4. Work together. Don’t settle for just spending time together. Movies and dinners are all fine and good. But working in the yard, in volunteer positions, even in personal businesses is a great way to get to know your partner and build solid bonds. Many relationships can’t manage this kind of thing and may fall apart in the attempt. The intimacy you build is different from what you get from anything else and you don’t always like what you see when you work together with someone. But without that kind of insight your relationship is going to be very shallow and is much more likely to fall apart.

Doing these things is not a magic formula for keeping your relationship together. But they make you active and invested in your relationships and they’re the things I see women in successful relationships doing. They require a lot of effort, a lot of personal investment and it leaves you open to a lot of pain. But if you want the relationship to work then its what needs to happen. At least, that’s my advice for ladies this February. Enjoy!

Writing – A Love Letter

Happy Valentine’s Day! I hope you all will enjoy celebrating this august holiday with your paramour. If you live in the Fort Wayne area I highly recommend your celebrating by taking your significant other to see The Princess and The Goblin tonight. I will be performing in it, and thus not celebrating romance with the rest of you, for the Arts are a harsh mistress.

Yes, that’s definitely the reason.

Well. Partially.

But mostly, it’s the Arts. The Arts are what define a society. They call us on to greatness, they take our ideas and paint them in bold colors across a canvas that stretches across the hearts and minds of an entire society. The Arts, my friend, embody a romance that goes beyond sentiment and passes on into the very fabric of our thoughts and lives. They are not merely professions of beauty or adoration. No, they are, in a way, the foundations of that admiration.

Writing, it would seem, is the least of the Arts. It is so old, so ancient. Surely it is surpassed, in this day and age, by others. The Arts, after all, embody so much more than just words on a page. A picture is worth a thousand words. They say that Music hath charms to sooth the savage beast, and with radio and the Internet to help spread it Music has a reach and impact like never before. Theater, the Art that claims me tonight, can draw on Music and combine it with the nuance and power that comes with the dynamics of audience and performer to drive story and draw people in. Film looses the power of that bond but offers the opportunity to craft the perfect performance on the cutting room floor and duplicate it time and time again.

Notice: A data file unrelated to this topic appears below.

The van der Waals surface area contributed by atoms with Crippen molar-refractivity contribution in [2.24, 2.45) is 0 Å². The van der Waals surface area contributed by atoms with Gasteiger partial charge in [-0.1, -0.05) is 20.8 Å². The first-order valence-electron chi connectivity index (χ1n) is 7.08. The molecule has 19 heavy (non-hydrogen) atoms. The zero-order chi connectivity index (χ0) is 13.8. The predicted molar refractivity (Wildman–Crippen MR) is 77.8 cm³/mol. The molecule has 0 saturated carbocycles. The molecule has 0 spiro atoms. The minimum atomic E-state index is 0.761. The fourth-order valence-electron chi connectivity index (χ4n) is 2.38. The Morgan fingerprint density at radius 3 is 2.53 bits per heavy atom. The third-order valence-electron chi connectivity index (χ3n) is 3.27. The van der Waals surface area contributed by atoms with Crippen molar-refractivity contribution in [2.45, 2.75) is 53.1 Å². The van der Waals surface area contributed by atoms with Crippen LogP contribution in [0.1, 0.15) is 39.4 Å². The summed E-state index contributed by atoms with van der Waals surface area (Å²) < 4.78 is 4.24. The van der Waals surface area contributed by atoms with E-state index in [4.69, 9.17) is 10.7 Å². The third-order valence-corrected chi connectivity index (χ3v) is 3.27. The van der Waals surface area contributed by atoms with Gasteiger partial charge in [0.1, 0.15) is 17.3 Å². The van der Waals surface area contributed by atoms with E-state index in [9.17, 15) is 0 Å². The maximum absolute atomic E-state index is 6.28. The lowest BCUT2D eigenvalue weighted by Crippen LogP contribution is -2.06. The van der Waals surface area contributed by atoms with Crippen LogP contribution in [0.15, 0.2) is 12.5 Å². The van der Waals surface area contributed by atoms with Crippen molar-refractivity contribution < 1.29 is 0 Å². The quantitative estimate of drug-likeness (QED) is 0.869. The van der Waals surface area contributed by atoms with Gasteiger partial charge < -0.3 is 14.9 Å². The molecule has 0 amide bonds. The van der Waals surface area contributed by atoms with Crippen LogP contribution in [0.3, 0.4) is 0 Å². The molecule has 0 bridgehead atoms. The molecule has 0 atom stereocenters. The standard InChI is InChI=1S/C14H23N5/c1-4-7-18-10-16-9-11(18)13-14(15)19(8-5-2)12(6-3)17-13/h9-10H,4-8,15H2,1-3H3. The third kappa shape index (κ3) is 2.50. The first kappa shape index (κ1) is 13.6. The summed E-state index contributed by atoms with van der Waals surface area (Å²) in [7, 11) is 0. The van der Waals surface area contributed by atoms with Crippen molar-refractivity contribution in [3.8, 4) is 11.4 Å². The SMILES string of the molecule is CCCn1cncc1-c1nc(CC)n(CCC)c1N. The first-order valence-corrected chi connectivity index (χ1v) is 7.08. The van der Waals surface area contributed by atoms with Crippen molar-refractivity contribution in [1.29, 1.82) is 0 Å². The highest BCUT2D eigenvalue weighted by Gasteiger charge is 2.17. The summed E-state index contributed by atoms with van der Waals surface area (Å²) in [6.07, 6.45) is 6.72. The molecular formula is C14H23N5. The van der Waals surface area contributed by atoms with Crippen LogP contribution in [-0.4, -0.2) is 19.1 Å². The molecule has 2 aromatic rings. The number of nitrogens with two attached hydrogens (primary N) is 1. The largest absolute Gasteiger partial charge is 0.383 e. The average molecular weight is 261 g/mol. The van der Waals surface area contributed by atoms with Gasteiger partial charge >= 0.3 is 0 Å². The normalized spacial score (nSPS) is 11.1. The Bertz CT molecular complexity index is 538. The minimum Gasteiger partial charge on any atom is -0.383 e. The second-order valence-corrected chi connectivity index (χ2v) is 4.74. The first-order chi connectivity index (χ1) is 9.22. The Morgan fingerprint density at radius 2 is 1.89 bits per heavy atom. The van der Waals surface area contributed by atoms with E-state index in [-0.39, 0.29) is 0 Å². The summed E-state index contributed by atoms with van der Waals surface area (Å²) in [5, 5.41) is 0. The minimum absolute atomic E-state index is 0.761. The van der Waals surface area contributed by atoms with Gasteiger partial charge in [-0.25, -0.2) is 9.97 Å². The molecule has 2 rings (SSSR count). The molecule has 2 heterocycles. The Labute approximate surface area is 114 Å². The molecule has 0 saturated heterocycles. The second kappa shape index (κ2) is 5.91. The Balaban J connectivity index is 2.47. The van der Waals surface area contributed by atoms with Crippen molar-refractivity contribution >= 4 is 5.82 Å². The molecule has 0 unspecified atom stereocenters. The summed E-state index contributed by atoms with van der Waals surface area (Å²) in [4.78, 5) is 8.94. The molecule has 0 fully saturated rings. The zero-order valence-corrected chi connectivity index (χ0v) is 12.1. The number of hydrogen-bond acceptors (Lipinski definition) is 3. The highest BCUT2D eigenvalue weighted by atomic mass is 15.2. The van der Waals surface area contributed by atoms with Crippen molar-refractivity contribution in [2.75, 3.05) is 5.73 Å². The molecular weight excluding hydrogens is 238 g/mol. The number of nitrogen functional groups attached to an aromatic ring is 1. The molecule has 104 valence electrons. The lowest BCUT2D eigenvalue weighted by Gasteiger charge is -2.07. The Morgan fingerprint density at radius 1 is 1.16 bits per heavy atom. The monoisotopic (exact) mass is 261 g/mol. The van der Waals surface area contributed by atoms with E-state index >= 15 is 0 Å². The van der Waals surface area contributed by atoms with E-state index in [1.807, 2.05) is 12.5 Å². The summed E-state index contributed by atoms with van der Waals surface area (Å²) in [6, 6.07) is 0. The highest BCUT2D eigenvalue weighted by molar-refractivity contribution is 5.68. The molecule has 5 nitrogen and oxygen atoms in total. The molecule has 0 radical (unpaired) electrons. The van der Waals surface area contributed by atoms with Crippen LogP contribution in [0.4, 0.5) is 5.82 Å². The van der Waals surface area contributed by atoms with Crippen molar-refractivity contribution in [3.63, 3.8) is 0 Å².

And yet I am drawn back to Writing. It captivates me, demanding my time and my energies as jealously as any romance.

The empty page is the greatest promise of all, full of untapped potential, crisp and fresh and pure. In time it will be marked and marred and scrubbed over, mistakes made and imperfectly erased, or simply crossed out. There is nothing  in the world like flipping back through the pages, running your fingers over the words and reading, over and over again, the thoughts that shape your life. The written word cannot suffer for being spoken poorly, cannot be forgotten by the mind of an actor.

And for all its simplicity, you will find that Writing is the Art that underpins all the others. There can be no Music without a score, no Theater without a script, no Film without a screenplay. Writing is at the center of all the other Arts. Its simplicity is its strength.

Writing endures. We have films dating back to the creation of the medium, music from a few hundred years ago, plays from the time of the Greeks. But the oldest written words may be twice as old as the oldest play, if not older, and have survived because they embody ideas that are essential to understanding the human condition. (Also because they’ve been written down.) Writing has gone from tablets of stone to the hides of animals, the pulp of trees to pixels on a screen and it will undoubtedly continue to transform itself as long as there are people with ideas they love.

So today, this is my Valentine. May Writing long endure.